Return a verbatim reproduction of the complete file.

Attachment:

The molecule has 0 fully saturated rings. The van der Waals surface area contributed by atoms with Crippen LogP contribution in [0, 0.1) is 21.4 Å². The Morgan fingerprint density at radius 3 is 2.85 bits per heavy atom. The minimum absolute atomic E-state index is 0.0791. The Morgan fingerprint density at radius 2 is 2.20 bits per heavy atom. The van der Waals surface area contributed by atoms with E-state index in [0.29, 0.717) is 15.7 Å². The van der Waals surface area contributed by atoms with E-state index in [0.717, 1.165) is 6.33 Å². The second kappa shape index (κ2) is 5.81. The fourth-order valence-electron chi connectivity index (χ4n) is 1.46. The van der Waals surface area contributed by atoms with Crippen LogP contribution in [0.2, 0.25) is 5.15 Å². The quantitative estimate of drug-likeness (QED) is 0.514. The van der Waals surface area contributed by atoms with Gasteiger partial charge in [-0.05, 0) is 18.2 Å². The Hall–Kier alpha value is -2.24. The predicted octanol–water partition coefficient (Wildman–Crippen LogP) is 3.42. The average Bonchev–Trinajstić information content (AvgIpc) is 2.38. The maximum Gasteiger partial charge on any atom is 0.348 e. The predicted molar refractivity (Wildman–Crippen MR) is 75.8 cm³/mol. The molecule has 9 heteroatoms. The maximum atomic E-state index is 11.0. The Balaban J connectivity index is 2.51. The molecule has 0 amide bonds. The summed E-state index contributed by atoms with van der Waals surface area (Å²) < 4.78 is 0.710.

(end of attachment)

The molecule has 0 fully saturated rings. The van der Waals surface area contributed by atoms with Crippen LogP contribution in [0, 0.1) is 21.4 Å². The Morgan fingerprint density at radius 3 is 2.85 bits per heavy atom. The minimum absolute atomic E-state index is 0.0791. The Morgan fingerprint density at radius 2 is 2.20 bits per heavy atom. The van der Waals surface area contributed by atoms with E-state index in [0.29, 0.717) is 15.7 Å². The van der Waals surface area contributed by atoms with E-state index in [0.717, 1.165) is 6.33 Å². The second kappa shape index (κ2) is 5.81. The fourth-order valence-electron chi connectivity index (χ4n) is 1.46. The van der Waals surface area contributed by atoms with Crippen LogP contribution in [0.2, 0.25) is 5.15 Å². The quantitative estimate of drug-likeness (QED) is 0.514. The van der Waals surface area contributed by atoms with Gasteiger partial charge in [-0.05, 0) is 18.2 Å². The Hall–Kier alpha value is -2.24. The predicted octanol–water partition coefficient (Wildman–Crippen LogP) is 3.42. The average Bonchev–Trinajstić information content (AvgIpc) is 2.38. The maximum Gasteiger partial charge on any atom is 0.348 e. The predicted molar refractivity (Wildman–Crippen MR) is 75.8 cm³/mol. The molecule has 9 heteroatoms. The maximum atomic E-state index is 11.0. The Balaban J connectivity index is 2.51. The molecule has 0 amide bonds. The summed E-state index contributed by atoms with van der Waals surface area (Å²) < 4.78 is 0.710.